Thirteen-year-old Zoe Smith spends four hours a day practicing her skills at Bull City Gymnastics in Durham.
“I couldn’t imagine my life without it,” said Zoe, an eighth-grader at Quest Academy, a charter school in North Raleigh.
It would be tough for most middle school students to spend so much time on an after-school activity. But Quest, which opened in 1999, begins at 8:30 a.m. and ends at 1:30 p.m. each day to allow students to pursue passions outside the classroom – sports, theater, dance.
Students in third through eighth grades must participate in at least five hours of after-school activities a week, said Elizabeth Readmond, Quest’s administrator.
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The K-8 school receives hundreds of applications a year, but there is space for only 145 – roughly 16 students per grade level.
Quest has proven to be a successful education model for students who dedicate a large chunk of their time to activities outside school. Some students are avid wakeboarders. Others are figure skaters or play for elite soccer teams.
A former student performed with a traveling theater production, Readmond said.
On Thursday, students showcased their talents, performing songs, showing off karate moves and dancing.
The Wake County Public School System is hoping to attract the kind of students Quest enrolls, as well as other students who want a more flexible school schedule.
Crossroads Flex High School in Cary is set to open in August. It will offer a mix of in-person and online courses, allowing students to take classes in the morning, afternoon or evening.
Wake school administrators have received about 100 applications for Crossroads, said Tamani Anderson Powell, marketing and communications director for the Office of Magnet and Curriculum Enhancement Programs. An admissions committee accepted 66 students, who were required to write an essay and get recommendations.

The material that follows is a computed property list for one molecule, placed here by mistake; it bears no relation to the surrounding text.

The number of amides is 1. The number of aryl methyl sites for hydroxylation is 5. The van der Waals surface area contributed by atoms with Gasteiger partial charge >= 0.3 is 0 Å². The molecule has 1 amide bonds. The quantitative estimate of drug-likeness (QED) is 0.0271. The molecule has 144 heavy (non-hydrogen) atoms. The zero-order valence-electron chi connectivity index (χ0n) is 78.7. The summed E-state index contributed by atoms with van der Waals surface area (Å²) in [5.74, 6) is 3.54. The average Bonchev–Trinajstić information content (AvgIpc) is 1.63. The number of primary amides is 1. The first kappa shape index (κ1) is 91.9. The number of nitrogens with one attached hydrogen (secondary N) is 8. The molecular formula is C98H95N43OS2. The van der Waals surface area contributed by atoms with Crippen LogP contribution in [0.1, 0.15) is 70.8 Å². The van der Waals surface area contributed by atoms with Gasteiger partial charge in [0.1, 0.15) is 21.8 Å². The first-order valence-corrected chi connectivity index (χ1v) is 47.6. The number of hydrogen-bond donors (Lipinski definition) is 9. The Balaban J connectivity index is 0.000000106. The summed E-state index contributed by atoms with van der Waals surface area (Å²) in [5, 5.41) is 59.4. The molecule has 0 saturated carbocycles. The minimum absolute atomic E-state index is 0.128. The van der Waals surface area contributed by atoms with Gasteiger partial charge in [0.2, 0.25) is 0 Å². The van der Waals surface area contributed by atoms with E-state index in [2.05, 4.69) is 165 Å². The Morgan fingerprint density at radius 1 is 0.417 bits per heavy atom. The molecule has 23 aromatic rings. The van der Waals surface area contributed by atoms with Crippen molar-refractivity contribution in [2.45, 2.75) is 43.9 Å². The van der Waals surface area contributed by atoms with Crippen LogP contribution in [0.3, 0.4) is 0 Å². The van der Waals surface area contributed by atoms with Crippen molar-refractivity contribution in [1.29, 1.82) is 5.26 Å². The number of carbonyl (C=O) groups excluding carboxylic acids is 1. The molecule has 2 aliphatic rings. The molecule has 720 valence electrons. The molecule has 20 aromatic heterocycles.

Some applicants wrote essays saying they had busy athletic schedules, but others said they worked jobs to help support their families or felt the high school they attended was not meeting their needs, Powell said.
The application period will reopen Monday to give families another chance to get into the school. Crossroads Flex hopes to enroll 100 students the first year, Powell said.
Zoe, the gymnast, plans to attend Crossroads Flex in the fall. The program will allow her to practice at the gym in the mornings and take classes in the afternoons. She can also complete assignments online.
Last month, Zoe finished eighth in her division at a USA Gymnastics meet. She doesn’t have dreams of competing in the Olympics, but she hopes to go far in her sport.
“My goal is to compete at a Division I college,” she said.
Because Quest Academy has a shorter-than-normal school day, it focuses only on core subjects.
“It’s strictly math, science, social studies and language arts – that’s it,” Readmond said.
Since the school only serves students up to eighth grade, some have had to turn to more traditional education settings for high school. Some go on to the public school system, while some choose private schools.
Now Crossroads Flex is a new option. School leaders have considered requiring students to spend an average of 10 hours a week on-site and an average of 20 hours a week learning online.
Wake is expected to name a principal for the school in the coming weeks. The principal will then help hire a staff of at least three teachers, a counselor and an administrative assistant.
“I think this can be a really exciting time for teachers as well in how you deliver instruction,” Powell said.
Chris Cioffi, 919-829-4802, @ReporterCioffi